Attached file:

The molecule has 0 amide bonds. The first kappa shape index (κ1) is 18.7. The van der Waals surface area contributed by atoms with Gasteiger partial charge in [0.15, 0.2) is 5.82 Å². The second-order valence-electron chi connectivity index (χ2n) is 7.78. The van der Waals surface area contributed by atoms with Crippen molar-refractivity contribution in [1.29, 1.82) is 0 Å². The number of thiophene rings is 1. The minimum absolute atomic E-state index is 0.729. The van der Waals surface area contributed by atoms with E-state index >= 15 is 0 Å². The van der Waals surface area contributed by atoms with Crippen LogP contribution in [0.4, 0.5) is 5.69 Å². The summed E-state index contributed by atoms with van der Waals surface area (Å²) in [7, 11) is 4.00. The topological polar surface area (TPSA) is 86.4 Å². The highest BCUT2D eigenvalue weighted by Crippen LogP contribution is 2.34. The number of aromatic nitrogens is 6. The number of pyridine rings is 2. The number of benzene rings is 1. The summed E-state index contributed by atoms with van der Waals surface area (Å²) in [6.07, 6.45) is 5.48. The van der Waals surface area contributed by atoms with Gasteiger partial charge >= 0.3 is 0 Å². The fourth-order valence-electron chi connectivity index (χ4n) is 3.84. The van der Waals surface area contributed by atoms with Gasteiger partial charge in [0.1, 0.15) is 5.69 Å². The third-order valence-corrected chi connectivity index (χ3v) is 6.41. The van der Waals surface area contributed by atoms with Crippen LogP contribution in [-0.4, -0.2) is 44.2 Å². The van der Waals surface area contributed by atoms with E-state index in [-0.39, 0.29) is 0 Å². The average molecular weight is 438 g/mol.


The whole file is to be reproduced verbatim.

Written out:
The molecule has 0 amide bonds. The first kappa shape index (κ1) is 18.7. The van der Waals surface area contributed by atoms with Gasteiger partial charge in [0.15, 0.2) is 5.82 Å². The second-order valence-electron chi connectivity index (χ2n) is 7.78. The van der Waals surface area contributed by atoms with Crippen molar-refractivity contribution in [1.29, 1.82) is 0 Å². The number of thiophene rings is 1. The minimum absolute atomic E-state index is 0.729. The van der Waals surface area contributed by atoms with E-state index >= 15 is 0 Å². The van der Waals surface area contributed by atoms with Crippen LogP contribution in [0.4, 0.5) is 5.69 Å². The summed E-state index contributed by atoms with van der Waals surface area (Å²) in [7, 11) is 4.00. The topological polar surface area (TPSA) is 86.4 Å². The highest BCUT2D eigenvalue weighted by Crippen LogP contribution is 2.34. The number of aromatic nitrogens is 6. The number of pyridine rings is 2. The number of benzene rings is 1. The summed E-state index contributed by atoms with van der Waals surface area (Å²) in [6.07, 6.45) is 5.48. The van der Waals surface area contributed by atoms with Gasteiger partial charge >= 0.3 is 0 Å². The fourth-order valence-electron chi connectivity index (χ4n) is 3.84. The van der Waals surface area contributed by atoms with Gasteiger partial charge in [0.1, 0.15) is 5.69 Å². The third-order valence-corrected chi connectivity index (χ3v) is 6.41. The van der Waals surface area contributed by atoms with Crippen LogP contribution in [-0.4, -0.2) is 44.2 Å². The van der Waals surface area contributed by atoms with E-state index in [-0.39, 0.29) is 0 Å². The average molecular weight is 438 g/mol.